02/08/2012 : FRENCH ONLINE GAMBLING MARKET SLOWS
French regulator ARJEL releases latest stats
The argument that high taxes are strangling the French regulated gambling market received some support when the French regulator ARJEL released its Q4 2011 numbers this week, showcasing a decline in sports betting wagers of 23 percent, and a slide of 10 percent in gross win to Euro 28 million.
Poker similarly slipped, with cash games down 3 percent, and 10 percent less players being recorded.
There was better news from the horse racing and tournament poker sectors, where tournament action provided some relief with a 16 percent rise in active players, whilst the ponies attracted 38 percent more punters, boosting gross win by 29 percent.
The slow business was reflected in slashed advertising and marketing budgets, which were more than 50 percent down on the previous year at Euro 46 million.
In a statement in French published at http://www.arjel.fr/Communique-du-7-fevrier.html ARJEL chief Jean-Francois Vilotte again recommended that some revision to the way in which the market is taxed may be necessary.
Taking an overview of online gambling in France, Vilotte said there were 2.3 million active player accounts in 2011, and that almost Euro 600 million was bet on sports; another billion on the horses; Euro 7.6 billion on cash game poker and Euro 1.2 billion on poker tournaments.
Whilst sports betting in quarter 4 had been the best for 2011, it had not produced the hoped for growth, and the sector recorded a net decline in activity on all fronts, with a decrease of 23 percent of stakes, 10 percent of its product gross gaming revenue and 17 percent in the number of active player accounts when compared with Q4-2010.
Betting on football and tennis, both popular sports with the punters, declined by 18 percent and 36 percent respectively, and showed a lower rate of return to players – from 84 percent in Q4 2010 to 82 percent in Q4 2011. Vilotte said the decrease in sports betting is a concern for the regulator, amid worries that players may leave the regulated French sites in favour of a return to illegal offshore sites still accepting French business.
Interestingly, Vilotte considered the impact of live betting, which was spread unevenly among different sports: tennis fans (72 percent); volleyball (81 percent) and only 41 percent in football.
Horse racing remained the star of the French show in 2011, according to the regulator's statement. In 2011 there were 502,000 active player accounts compared with the previous year's 365,000. These generated a 29 percent rise in gross gaming win for operators, but the payout rate was 4 percent less.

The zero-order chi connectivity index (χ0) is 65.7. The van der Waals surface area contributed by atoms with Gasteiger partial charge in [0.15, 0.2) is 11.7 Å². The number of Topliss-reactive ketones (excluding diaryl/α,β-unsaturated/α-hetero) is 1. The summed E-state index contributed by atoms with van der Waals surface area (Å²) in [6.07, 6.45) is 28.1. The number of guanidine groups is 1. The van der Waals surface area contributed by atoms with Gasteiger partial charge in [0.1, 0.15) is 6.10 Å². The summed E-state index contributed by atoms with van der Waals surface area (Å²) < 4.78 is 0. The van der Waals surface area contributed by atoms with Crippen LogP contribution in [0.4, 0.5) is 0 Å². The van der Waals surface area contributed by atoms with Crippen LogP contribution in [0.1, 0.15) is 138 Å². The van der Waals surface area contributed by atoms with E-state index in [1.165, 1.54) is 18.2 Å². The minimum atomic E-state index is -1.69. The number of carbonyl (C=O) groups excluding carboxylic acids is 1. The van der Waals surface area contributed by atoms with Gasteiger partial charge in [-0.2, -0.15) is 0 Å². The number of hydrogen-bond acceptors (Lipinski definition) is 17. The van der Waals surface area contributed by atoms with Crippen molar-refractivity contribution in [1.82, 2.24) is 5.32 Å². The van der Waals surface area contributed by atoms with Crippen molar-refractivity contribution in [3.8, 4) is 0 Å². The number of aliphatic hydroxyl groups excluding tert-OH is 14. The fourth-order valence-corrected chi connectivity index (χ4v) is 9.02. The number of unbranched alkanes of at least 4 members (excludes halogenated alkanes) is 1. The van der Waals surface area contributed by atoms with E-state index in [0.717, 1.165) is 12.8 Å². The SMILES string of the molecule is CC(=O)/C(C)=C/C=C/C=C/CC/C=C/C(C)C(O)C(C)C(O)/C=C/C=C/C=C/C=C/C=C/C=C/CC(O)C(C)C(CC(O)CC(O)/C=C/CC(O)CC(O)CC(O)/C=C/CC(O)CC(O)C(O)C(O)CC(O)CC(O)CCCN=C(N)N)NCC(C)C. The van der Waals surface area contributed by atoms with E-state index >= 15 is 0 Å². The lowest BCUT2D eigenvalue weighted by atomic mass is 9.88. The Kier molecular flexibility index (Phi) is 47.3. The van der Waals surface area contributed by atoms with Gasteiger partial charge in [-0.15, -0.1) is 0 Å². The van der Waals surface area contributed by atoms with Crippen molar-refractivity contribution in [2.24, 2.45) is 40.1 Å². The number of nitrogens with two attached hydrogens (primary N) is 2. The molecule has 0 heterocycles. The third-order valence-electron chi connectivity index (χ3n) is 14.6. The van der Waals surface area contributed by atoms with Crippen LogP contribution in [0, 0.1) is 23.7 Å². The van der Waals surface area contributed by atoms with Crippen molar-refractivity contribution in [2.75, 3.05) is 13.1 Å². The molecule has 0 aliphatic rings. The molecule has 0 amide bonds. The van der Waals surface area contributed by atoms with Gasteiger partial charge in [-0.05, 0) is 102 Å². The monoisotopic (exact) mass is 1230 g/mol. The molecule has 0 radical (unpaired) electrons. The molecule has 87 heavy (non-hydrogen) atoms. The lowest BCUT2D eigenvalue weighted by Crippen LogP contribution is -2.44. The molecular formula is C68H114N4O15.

The ARJEL statement shows that a total of 1.2 million player accounts were active in cash game and tournament internet poker in 2011. Both activities have evolved very differently, revealing a French preference for tournaments.
The French regulator provides some interesting demographics: in all sectors, the French online player is male (88 percent), fairly young (57 percent of players are under 35 years) and lives near betting shops and in the southeast quarter of France – the region Nord-Pas de Calais or Corsica.
He spends on average Euro 250 per year on online gambling sites, replenishing his gambling account via credit card somewhat less than once a week (89 percent).
Breaking those demographics down more specifically:
* Sports bettors are by far the youngest (38 percent are between 18 and 24 years) and male (92 percent),
* Horse racing fans are typically older (76 percent are over 35 years) and there is a larger female demographic (20 percent of player accounts).
* Most players favour online poker (52 percent) and nearly half of them (46 percent) put less than Euro 30 a month in cash games, and less than Euro 10 per month on tournaments. This is similar to the typical sports gambler, where 43 percent bet less than Euro 10 a month. By contrast, the horseracing punter plays more regularly and 36 percent lay down well over Euro 100 per month.
There have been massive changes in the manner in which operators in the French market promote their services, with an overall reduction in marketing spend of 50 percent since last year (Euro 46 million euros in the fourth quarter 2011 against Euro 93 million in the fourth quarter of 2010).
Operators have significantly shifted buying space in the mainstream media (56 percent decrease in advertising expenditure in press, television and radio) to more targeted operations on the internet, such as affiliate marketing, where operators have spent nearly a quarter of marketing budgets in the last quarter of the year.
The mobile gambling phenomenon has also had an impact, it appears. Approximately 12 percent of online gamers are also "mobile users", connecting via their mobile phones or digital tablets. This represents a rise of 2 percent over the same time last year.
ARJEL notes that as at February 7 2012, 46 licenses were issued to 34 licensed operators:
– 15 approvals in betting sports
– 9 approvals horse betting,
– 22 approvals poker.